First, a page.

Author Topic: How long for your family to get Mustachian?  (Read 2139 times)


  • 5 O'Clock Shadow
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How long for your family to get Mustachian?
« on: April 22, 2013, 04:21:37 PM »
When I first found this website 2 months ago, I changed overnight in my mindset and my actions.  We're still adjusting to living our new lifestyle and I'm wondering how long it took for your family to get as Mustachian as you desired for the majority of your spending?
So far we are making plans to move to a new state and procure new jobs to decrease our state income tax, decrease our mortgage, and live closer to family to make our lives better and more Mustachian (which will take a few months more), decreased our car insurance rates, decreased our cable, stopped eating out and stopped fast food, switched vehicles to improve fuel economy, stopped routine expensive shopping trips and excessive car errands, shop on craigslist and ebay when possible, decreased entertainment expenses, and make homemade "organic" wipes and detergent (which are very expensive).  My best change has been my new mindset of "Whoa!  We can't just WASTE money!  That's Not acceptable".
But there's still a lot of room for improvement:
we still spend a lot on groceries, still commute and do errands by vehicle instead of bike when possible, still have cable and expensive phones, haven't worked much on energy reduction by electric/gas, travel too much, and I'm sure a lot of other things too.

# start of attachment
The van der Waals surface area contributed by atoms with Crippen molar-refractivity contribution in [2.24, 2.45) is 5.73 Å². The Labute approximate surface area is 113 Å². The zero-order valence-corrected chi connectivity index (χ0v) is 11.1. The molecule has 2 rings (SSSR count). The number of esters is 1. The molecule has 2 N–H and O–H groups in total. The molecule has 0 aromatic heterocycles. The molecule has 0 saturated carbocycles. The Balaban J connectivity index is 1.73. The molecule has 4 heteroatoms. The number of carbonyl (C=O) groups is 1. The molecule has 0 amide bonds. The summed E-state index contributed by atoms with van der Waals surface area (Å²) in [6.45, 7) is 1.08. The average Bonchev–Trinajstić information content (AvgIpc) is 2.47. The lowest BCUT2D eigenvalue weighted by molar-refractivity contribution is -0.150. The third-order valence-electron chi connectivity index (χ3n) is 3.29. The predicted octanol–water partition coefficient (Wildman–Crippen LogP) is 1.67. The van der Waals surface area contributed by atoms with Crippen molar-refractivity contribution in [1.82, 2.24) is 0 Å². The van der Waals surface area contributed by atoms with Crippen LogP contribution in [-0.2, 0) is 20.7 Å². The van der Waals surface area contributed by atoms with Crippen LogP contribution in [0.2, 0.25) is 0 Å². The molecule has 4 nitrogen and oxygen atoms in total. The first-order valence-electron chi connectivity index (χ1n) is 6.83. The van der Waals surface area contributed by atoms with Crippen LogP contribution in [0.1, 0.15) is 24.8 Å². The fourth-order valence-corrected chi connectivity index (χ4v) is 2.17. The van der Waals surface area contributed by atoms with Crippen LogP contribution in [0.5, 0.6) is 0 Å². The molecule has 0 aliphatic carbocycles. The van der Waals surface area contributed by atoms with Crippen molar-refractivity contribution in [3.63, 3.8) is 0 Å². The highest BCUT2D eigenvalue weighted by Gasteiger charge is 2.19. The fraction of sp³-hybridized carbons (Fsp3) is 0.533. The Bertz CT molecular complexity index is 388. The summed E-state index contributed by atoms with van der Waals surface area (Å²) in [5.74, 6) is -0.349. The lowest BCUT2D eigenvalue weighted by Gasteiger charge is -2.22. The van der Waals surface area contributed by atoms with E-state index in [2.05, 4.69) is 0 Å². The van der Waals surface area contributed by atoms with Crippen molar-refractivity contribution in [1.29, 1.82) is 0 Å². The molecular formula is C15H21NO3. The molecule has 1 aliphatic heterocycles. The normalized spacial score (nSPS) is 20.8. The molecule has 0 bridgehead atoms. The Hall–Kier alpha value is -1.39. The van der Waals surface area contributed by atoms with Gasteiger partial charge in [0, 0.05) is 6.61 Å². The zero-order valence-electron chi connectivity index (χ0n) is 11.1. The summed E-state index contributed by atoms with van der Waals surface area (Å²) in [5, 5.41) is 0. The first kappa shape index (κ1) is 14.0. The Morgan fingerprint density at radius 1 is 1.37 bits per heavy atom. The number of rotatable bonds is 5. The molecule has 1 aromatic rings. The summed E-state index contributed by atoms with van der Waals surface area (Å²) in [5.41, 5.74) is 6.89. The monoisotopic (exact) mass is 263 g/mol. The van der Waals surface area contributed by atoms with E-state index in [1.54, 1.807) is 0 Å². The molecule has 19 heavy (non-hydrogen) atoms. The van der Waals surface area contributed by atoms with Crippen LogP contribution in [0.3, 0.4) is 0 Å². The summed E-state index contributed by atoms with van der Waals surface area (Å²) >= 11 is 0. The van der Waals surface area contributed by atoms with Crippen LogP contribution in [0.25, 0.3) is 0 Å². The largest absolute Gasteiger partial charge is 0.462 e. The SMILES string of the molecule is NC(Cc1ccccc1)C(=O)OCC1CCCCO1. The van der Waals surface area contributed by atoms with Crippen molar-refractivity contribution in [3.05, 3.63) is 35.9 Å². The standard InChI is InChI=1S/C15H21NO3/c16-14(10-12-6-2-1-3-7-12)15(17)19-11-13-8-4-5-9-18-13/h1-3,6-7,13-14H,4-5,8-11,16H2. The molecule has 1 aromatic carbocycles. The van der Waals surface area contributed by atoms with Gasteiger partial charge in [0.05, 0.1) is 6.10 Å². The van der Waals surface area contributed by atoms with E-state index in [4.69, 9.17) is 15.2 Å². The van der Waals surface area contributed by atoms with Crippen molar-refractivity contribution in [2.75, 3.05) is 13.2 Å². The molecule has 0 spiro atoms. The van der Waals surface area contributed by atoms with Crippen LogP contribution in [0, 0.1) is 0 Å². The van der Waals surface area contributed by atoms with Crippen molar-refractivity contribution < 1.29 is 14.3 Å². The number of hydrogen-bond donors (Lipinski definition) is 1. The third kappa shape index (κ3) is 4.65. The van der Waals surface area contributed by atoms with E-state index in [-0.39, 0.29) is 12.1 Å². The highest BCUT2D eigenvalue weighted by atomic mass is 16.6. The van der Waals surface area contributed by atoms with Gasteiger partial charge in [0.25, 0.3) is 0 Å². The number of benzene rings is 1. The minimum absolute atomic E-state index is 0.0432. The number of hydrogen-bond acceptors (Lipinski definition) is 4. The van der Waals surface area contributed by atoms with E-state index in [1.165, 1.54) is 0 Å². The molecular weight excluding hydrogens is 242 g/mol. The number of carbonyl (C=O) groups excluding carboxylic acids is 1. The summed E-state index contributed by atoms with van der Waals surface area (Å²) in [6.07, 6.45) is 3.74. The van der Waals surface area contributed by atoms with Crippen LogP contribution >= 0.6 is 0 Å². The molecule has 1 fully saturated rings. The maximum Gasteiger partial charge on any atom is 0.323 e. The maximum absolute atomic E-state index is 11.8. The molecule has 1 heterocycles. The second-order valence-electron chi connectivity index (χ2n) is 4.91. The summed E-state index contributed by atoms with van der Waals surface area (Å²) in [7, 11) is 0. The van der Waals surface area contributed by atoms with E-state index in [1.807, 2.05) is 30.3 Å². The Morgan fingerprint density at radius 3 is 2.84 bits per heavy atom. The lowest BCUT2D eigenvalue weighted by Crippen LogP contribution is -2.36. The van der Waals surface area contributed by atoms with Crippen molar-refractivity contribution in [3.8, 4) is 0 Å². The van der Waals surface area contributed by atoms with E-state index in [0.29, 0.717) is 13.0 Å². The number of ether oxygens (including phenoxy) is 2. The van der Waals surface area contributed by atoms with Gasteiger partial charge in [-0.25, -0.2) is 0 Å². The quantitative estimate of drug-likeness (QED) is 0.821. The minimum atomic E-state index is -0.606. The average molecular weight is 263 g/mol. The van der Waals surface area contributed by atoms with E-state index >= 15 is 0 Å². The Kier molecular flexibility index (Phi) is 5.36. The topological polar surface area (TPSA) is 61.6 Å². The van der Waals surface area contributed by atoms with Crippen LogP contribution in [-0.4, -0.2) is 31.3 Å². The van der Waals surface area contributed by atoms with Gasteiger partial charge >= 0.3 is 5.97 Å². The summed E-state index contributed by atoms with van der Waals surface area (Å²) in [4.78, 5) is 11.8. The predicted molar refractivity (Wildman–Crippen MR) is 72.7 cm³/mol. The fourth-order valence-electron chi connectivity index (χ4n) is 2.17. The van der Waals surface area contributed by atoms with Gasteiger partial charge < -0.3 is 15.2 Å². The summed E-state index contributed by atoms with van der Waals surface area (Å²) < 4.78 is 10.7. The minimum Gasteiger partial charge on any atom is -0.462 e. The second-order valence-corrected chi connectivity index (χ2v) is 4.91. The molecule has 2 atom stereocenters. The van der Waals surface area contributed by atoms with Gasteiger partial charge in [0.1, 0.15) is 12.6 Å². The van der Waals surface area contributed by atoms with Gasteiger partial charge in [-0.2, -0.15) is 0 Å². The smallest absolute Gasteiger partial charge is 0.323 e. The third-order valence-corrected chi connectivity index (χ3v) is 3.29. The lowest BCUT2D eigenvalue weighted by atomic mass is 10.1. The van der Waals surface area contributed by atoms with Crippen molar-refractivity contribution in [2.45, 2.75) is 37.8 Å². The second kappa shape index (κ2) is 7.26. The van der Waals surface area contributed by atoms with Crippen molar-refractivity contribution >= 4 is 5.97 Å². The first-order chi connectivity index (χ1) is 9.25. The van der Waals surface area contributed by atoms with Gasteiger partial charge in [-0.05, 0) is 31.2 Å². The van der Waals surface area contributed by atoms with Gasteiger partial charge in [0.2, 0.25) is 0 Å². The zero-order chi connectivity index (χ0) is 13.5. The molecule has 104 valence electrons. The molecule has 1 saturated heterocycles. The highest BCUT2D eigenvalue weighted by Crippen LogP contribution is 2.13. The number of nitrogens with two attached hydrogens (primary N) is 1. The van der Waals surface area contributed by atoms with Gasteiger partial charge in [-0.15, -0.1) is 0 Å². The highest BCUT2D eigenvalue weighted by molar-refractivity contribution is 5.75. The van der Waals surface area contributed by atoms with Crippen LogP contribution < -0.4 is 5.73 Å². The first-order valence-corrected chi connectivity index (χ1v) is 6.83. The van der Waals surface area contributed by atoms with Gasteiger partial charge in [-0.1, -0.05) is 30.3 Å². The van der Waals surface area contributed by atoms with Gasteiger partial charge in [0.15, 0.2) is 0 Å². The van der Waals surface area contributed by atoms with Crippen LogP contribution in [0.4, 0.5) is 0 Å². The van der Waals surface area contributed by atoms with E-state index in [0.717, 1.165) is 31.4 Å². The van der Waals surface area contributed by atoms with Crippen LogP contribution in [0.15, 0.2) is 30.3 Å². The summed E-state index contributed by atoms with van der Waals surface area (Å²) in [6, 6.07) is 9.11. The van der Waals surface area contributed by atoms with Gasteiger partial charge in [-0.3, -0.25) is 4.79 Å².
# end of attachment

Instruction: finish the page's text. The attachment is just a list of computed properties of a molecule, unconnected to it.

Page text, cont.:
I'm thinking it may be up to a year or more before we've cut down on the majority of our expenses, and a lifetime to fine tune everything.  If it were just me it might be faster but with a family I need to implement things a little slower and have discussions, etc.
What's your opinion on how long it took to analyze your living situation and implement changes and new habits for the majority of your spending? 


  • Magnum Stache
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Re: How long for your family to get Mustachian?
« Reply #1 on: April 22, 2013, 11:44:31 PM »
Everyone is different. Some folks with families see the light and  get everything sorted within months. Others take longer. Me, I'm very slow: I started in Jan 2012, and probably most of the "easy win" changes were done within a year. I'm still finding things to improve. I find I stick with things better if I make slow change and don't backslide... if I do too much at once I get overburdened and give up, so slow change works best for me.  A lot of things were decisions not to do something I might have otherwise done: e.g. update my 7 year young car, so this is just a decision and doesn't require anything done. I reviewed insurances etc as they came due, so it took a year to get through those things I pay annually. As far as my teenagers go, well  I've just gradually tightened things up. We really don't eat take away at all now, previously maybe twice a week. It took a while for the raucous cries to settle but they really don't ask anymore.  I make sandwiches for lunch: if they want lunch from the canteen, they have to pay for it themselves. Not sure how old your kids are, but I find my teens  play bluff a lot:  "I want it! I need it!" IF Mum is paying. If they have to pay for it..."mm well, I'm not sure its really worth it".